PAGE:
UPDATED: 1:42 p.m. EDT — A representative for Netflix contacted NewsOne and asked that its complete statement be included in this news article.
“Reports that we look at demographics when personalizing artwork are untrue. We don’t ask members for their race, gender or ethnicity so we cannot use this information to personalize their individual Netflix experience,” the statement said. “The only information we use is a member’s viewing history. In terms of thumbnails, these do differ and regularly change. This is to ensure that the images we show people are useful in deciding which shows to watch.”
Some Black viewers are giving Netflix the serious side-eye after they have been duped into watching predominately white movies that appear to have a Black cast.
Stacia L Brown, the writer and creator of the podcast “Hope Chest,” wrote on Twitter, “Other Black @netflix users: does your queue do this? Generate posters with the Black cast members on them to try to compel you to watch? This film stars Kristen Bell/Kelsey Grammer and these actors had maaaaaybe a 10 cumulative minutes of screen time. 20 lines between them, tops.”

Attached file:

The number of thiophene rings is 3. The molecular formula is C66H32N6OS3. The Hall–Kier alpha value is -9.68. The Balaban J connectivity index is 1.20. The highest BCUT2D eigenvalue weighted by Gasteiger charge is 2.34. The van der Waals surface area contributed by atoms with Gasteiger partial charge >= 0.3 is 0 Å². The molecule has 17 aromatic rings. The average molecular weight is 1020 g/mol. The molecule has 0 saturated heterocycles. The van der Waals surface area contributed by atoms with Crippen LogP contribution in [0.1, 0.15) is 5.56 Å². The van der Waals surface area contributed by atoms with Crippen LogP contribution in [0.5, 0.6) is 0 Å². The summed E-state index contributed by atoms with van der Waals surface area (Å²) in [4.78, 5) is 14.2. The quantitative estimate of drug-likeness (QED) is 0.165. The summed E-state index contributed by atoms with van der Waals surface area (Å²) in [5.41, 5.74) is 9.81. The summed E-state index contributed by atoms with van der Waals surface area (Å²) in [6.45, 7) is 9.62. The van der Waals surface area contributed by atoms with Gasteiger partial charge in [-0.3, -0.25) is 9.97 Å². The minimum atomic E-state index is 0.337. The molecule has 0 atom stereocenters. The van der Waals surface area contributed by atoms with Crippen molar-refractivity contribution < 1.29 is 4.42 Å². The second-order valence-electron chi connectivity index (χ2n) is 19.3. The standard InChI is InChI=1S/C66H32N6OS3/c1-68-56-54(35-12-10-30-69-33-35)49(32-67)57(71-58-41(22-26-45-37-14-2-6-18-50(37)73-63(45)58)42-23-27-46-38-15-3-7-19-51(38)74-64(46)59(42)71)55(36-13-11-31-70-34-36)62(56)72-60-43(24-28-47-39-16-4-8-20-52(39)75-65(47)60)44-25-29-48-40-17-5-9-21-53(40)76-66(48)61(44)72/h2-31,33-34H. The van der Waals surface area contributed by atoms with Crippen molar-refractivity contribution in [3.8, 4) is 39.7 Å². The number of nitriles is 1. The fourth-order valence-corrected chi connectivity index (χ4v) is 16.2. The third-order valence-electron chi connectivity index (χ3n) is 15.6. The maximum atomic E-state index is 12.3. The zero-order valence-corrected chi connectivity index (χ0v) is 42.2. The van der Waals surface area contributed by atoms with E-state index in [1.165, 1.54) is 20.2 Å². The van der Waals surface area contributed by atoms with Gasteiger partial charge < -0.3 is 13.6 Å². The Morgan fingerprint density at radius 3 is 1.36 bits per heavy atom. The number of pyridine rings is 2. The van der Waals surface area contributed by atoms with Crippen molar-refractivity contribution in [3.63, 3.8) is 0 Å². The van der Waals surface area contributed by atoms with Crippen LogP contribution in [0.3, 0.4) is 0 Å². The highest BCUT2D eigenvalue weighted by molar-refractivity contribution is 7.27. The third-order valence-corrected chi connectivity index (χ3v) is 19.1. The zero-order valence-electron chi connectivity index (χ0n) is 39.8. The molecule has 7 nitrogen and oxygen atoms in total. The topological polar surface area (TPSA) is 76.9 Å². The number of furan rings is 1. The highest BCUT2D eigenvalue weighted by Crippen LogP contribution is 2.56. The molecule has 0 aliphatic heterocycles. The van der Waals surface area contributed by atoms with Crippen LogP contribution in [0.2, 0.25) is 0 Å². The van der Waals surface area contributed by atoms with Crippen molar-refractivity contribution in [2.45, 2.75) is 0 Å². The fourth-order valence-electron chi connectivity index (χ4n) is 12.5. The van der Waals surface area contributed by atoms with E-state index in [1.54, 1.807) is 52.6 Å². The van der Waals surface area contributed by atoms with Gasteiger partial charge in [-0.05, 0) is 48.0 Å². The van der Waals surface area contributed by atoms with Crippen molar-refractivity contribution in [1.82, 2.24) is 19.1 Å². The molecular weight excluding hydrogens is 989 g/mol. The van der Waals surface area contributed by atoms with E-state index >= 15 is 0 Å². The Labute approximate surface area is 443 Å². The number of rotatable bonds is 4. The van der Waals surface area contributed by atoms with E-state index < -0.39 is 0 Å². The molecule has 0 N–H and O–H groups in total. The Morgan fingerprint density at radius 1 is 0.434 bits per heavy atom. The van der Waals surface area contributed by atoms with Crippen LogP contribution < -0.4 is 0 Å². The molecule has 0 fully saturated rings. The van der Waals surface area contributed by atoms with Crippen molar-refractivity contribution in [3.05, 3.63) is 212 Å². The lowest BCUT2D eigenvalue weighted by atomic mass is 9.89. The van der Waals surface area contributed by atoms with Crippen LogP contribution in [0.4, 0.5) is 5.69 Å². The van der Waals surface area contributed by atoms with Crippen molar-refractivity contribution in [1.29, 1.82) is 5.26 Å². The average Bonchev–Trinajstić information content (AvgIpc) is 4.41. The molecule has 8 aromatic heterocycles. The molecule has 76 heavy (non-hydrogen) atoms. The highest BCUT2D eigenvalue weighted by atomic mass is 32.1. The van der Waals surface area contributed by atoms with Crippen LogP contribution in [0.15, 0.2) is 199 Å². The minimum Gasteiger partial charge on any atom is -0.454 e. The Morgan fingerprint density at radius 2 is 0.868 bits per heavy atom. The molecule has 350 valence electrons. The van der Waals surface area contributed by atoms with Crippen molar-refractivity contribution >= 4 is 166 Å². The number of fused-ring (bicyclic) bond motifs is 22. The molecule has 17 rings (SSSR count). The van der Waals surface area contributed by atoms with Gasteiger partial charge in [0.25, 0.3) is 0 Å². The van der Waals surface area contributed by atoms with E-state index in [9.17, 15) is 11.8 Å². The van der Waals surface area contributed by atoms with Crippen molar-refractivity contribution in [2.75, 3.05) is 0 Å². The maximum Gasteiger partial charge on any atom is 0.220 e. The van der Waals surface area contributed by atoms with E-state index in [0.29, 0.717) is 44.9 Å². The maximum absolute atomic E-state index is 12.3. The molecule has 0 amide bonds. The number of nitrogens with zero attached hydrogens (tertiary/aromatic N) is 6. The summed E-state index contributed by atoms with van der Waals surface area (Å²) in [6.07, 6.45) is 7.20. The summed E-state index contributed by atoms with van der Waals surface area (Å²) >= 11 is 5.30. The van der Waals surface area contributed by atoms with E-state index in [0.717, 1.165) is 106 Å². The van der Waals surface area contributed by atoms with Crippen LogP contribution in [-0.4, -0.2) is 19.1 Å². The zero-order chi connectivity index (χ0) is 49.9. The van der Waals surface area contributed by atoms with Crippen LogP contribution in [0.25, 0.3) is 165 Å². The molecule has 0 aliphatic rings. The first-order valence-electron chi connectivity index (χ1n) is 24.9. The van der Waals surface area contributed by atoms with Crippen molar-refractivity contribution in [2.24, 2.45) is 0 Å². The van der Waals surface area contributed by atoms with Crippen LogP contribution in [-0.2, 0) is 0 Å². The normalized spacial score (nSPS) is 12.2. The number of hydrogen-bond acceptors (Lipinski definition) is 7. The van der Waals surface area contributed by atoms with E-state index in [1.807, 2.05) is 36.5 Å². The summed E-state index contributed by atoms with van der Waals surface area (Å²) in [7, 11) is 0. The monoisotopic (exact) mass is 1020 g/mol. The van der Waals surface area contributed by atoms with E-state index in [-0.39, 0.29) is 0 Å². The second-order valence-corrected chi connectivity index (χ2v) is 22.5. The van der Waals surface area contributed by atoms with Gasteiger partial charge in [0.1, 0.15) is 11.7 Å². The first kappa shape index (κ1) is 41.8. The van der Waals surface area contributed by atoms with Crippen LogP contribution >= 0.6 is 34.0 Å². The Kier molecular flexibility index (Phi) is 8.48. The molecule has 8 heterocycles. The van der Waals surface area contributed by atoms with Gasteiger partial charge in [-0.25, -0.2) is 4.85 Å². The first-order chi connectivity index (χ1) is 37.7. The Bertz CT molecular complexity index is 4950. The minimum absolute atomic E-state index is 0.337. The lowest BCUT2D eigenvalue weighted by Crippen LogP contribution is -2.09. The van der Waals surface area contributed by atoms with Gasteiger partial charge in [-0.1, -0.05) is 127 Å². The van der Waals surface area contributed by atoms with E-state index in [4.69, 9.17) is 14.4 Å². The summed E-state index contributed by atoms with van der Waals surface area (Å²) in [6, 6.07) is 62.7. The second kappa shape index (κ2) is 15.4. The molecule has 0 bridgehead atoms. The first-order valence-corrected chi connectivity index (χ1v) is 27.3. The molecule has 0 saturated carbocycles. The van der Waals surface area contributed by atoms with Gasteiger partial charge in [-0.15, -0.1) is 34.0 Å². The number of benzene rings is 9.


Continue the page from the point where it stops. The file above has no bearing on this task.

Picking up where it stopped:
However, according to The Guardian, this is just Netflix’s crafty way of marketing. “Last December, Netflix rolled out a new algorithm to begin serving up personalised images to its now 137 million subscriber-base,” reported The Guardian. “‘Artwork personalisation’ became a priority after the company’s own research proved that it was the biggest influencing factor on a viewer deciding what to watch, constituting 82% of their focus. Multiple images are now generated for each and every title and change regularly to lure audiences depending on their tastes and previous viewing history.”
However, London podcast host Tolani Shoneye told The Guardian, “It’s intrusive. It’s the dark side of marketing. I noticed it a while ago with a Zac Efron film that I’d already seen, but Netflix kept showing me it as a Michael B. Jordan movie.”
Netflix released the following statement, “We don’t ask members for their race, gender or ethnicity so we cannot use this information to personalise their individual Netflix experience. The only information we use is a member’s viewing history.”
Of course Netflix doesn’t ask for your racial background, but using a member’s viewing history to dupe the Black viewers into watching a 95 percent white film is false advertising. Netflix needs to do better — or maybe create more Black, original content.